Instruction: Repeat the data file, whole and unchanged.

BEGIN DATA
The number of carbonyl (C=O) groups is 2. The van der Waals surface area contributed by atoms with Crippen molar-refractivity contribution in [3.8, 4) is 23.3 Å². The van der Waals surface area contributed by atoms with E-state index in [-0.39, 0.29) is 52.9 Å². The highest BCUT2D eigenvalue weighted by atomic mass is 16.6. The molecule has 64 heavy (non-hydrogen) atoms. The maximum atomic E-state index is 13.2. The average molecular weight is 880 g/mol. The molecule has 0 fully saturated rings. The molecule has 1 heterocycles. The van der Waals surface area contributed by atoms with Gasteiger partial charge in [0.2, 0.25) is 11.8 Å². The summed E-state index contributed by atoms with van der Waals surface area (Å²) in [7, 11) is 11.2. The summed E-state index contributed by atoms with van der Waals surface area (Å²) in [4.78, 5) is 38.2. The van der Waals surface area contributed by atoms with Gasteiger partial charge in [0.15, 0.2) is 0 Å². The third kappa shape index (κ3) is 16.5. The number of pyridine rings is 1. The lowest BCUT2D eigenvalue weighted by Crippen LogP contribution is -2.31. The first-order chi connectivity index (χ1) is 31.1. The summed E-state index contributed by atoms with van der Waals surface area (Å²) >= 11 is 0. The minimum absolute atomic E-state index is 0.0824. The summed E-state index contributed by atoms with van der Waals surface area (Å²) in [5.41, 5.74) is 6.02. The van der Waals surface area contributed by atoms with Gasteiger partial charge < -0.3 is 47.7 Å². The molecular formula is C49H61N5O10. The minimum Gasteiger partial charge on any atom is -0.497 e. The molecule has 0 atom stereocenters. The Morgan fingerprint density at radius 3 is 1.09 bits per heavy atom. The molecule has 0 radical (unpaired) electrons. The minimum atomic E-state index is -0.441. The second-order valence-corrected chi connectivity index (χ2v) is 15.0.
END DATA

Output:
The number of carbonyl (C=O) groups is 2. The van der Waals surface area contributed by atoms with Crippen molar-refractivity contribution in [3.8, 4) is 23.3 Å². The van der Waals surface area contributed by atoms with E-state index in [-0.39, 0.29) is 52.9 Å². The highest BCUT2D eigenvalue weighted by atomic mass is 16.6. The molecule has 64 heavy (non-hydrogen) atoms. The maximum atomic E-state index is 13.2. The average molecular weight is 880 g/mol. The molecule has 0 fully saturated rings. The molecule has 1 heterocycles. The van der Waals surface area contributed by atoms with Gasteiger partial charge in [0.2, 0.25) is 11.8 Å². The summed E-state index contributed by atoms with van der Waals surface area (Å²) in [7, 11) is 11.2. The summed E-state index contributed by atoms with van der Waals surface area (Å²) in [4.78, 5) is 38.2. The van der Waals surface area contributed by atoms with Gasteiger partial charge in [0.15, 0.2) is 0 Å². The third kappa shape index (κ3) is 16.5. The number of pyridine rings is 1. The lowest BCUT2D eigenvalue weighted by Crippen LogP contribution is -2.31. The first-order chi connectivity index (χ1) is 31.1. The summed E-state index contributed by atoms with van der Waals surface area (Å²) >= 11 is 0. The minimum absolute atomic E-state index is 0.0824. The summed E-state index contributed by atoms with van der Waals surface area (Å²) in [5.41, 5.74) is 6.02. The van der Waals surface area contributed by atoms with Gasteiger partial charge < -0.3 is 47.7 Å². The molecular formula is C49H61N5O10. The minimum Gasteiger partial charge on any atom is -0.497 e. The molecule has 0 atom stereocenters. The Morgan fingerprint density at radius 3 is 1.09 bits per heavy atom. The molecule has 0 radical (unpaired) electrons. The minimum atomic E-state index is -0.441. The second-order valence-corrected chi connectivity index (χ2v) is 15.0.